Before analyzing the factual record, it might be well to set out briefly what is involved in a claim of fraudulent concealment.
In a recent ruling on the doctrine, Judge Edwards of our Circuit Court spoke of two situations in which fraudulent concealment may toll the statute of limitations. The first is that in which acts of concealment in addition to the primary wrong are necessary to effect concealment. Hobson v. Wilson, 237 U.S. App. D.C. 219, 737 F.2d 1, 33 (D.C. Cir. 1984). The second is that in which the concealment is implicit in the nature of the wrong. Id. In a case in which the defendants have actively concealed the wrong, the statute is tolled until the wrong is actually discovered. Id. at 34 n.103 (citing Tomera v. Galt, 511 F.2d 504, 510 (7th Cir. 1975)). In such a situation, the plaintiff need not exercise due diligence to avail himself of the doctrine of equitable tolling. In the case of "self-concealing" wrongs, the court stresses that due diligence is essential. Id. (citing Wachovia Bank & Trust Co. v. Nat'l Student Marketing Corp., 209 U.S. App. D.C. 9, 650 F.2d 342, 349 (D.C. Cir. 1980), cert. denied, 452 U.S. 954, 101 S. Ct. 3098, 69 L. Ed. 2d 965 (1981)).
It is not seriously alleged that any of the defendants engaged in any course of conduct -- subsequent to the perpetration of the primary wrongs -- designed to conceal those wrongs. The question then is whether the wrongs were indeed "self concealing," and not merely such as to innocently evade plaintiffs' notice. Yet the doctrine of fraudulent concealment has no applicability at all if the plaintiff was on notice of the wrong complained of. Hobson, 737 F.2d at 35.
Notice means one of two things. First, a plaintiff is on notice of a particular cause of action when he is apprised of facts unique to that cause of action. Second, a plaintiff will be considered on inquiry notice if he has not "exercise[d] due diligence in conducting [an] inquiry" upon knowledge of facts short of those that would give rise to a cause of action. Id. at 35 n.107. In other words, while a prospective plaintiff does not have to file suit on a hunch, id. at 39, once his suspicions have been aroused, once he has perceived some degree of injury, he is put under a duty to exercise due diligence to inquire further as to a possible claim.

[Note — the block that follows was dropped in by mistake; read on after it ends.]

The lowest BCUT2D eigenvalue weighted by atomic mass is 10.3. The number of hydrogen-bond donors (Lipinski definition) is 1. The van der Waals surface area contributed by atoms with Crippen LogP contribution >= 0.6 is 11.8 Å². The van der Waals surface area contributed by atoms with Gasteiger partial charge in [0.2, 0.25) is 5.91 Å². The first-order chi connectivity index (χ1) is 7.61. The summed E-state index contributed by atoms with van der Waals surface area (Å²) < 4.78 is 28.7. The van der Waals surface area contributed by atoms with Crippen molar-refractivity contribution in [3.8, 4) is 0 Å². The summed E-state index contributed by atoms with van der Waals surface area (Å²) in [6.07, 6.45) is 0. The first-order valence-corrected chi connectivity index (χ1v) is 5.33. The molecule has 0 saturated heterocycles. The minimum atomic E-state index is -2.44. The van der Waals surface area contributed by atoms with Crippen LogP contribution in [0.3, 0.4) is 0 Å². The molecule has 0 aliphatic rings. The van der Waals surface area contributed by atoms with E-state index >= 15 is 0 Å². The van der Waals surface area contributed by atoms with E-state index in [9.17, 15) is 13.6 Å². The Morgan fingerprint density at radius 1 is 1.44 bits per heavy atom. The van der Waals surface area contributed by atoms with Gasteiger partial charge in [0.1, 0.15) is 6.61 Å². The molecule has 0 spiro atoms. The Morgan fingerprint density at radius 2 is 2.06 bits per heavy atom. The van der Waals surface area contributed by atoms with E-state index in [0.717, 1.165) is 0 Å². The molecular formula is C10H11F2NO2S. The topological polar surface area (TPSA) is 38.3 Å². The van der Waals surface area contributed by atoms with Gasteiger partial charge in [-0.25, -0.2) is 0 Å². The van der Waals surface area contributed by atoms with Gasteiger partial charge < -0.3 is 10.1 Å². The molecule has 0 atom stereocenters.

As a final note before considering the factual record, it is recognized that a court should be wary of granting summary judgment where, as here, issues of fraud, notice, intent, and the like are present. See generally 10A Wright, Miller & Kane, Federal Practice and Procedure: Civil § 2730 at 246-55 (1983). It is also recognized that to sustain their burden, defendants must show that there is no genuine issue of material fact in dispute and that they are entitled to judgment as a matter of law, Perry v. Block, 221 U.S. App. D.C. 347, 684 F.2d 121, 126 (D.C. Cir. 1982), even when the facts, and all inferences to be drawn therefrom, are seen in the light most favorable to the nonmoving party. Weisberg v. United States Dep't of Justice, 200 U.S. App. D.C. 312, 627 F.2d 365, 368 (D.C. Cir. 1980).
With this in mind, two undisputed facts are noted at the outset. The first is that on each Voting Trust Certificate,
was a written notice advising the holder of his right to demand a second appraisal of the U.S. News stock. Second, under Delaware corporation law the plaintiffs had access to the appraisal reports prepared by American Appraisal and filed with agencies of that state. Both of these facts go to the issue of whether plaintiffs were diligent in their efforts to uncover matters surrounding defendants' alleged wrong-doing. But before assessing the plaintiffs' diligence, it is necessary first to determine whether there are undisputed facts indicating either that plaintiffs were on actual notice of the alleged wrongful acts or at least were on inquiry notice.
While plaintiffs contend that they did not know of facts surrounding any wrongful undervaluation of the U.S. News stock until May 1983 (when its value rose dramatically) or December 1983 (when it was announced that the magazine was to be sold), defendants argue that plaintiffs had long been on notice of the valuation techniques alleged to have been most wrongful -- the minority-interest valuation of the stock and the low value placed on the real estate. Defendants also maintain that the appraisal reports, which plaintiffs claim were withheld and which contained essential information, were not critical to bringing the suit, since the plaintiffs did not have such reports or information even when they filed their complaint. What defendants overlook, however, is that prior to 1983, plaintiffs could only have garnered information that might have put them on notice of their claims from the reports, or from scattered remarks made by directors of the Company. The question that remains, then, is whether the plaintiffs learned or could have learned anything during the class period that would have put them on actual or inquiry notice as to any potential claim.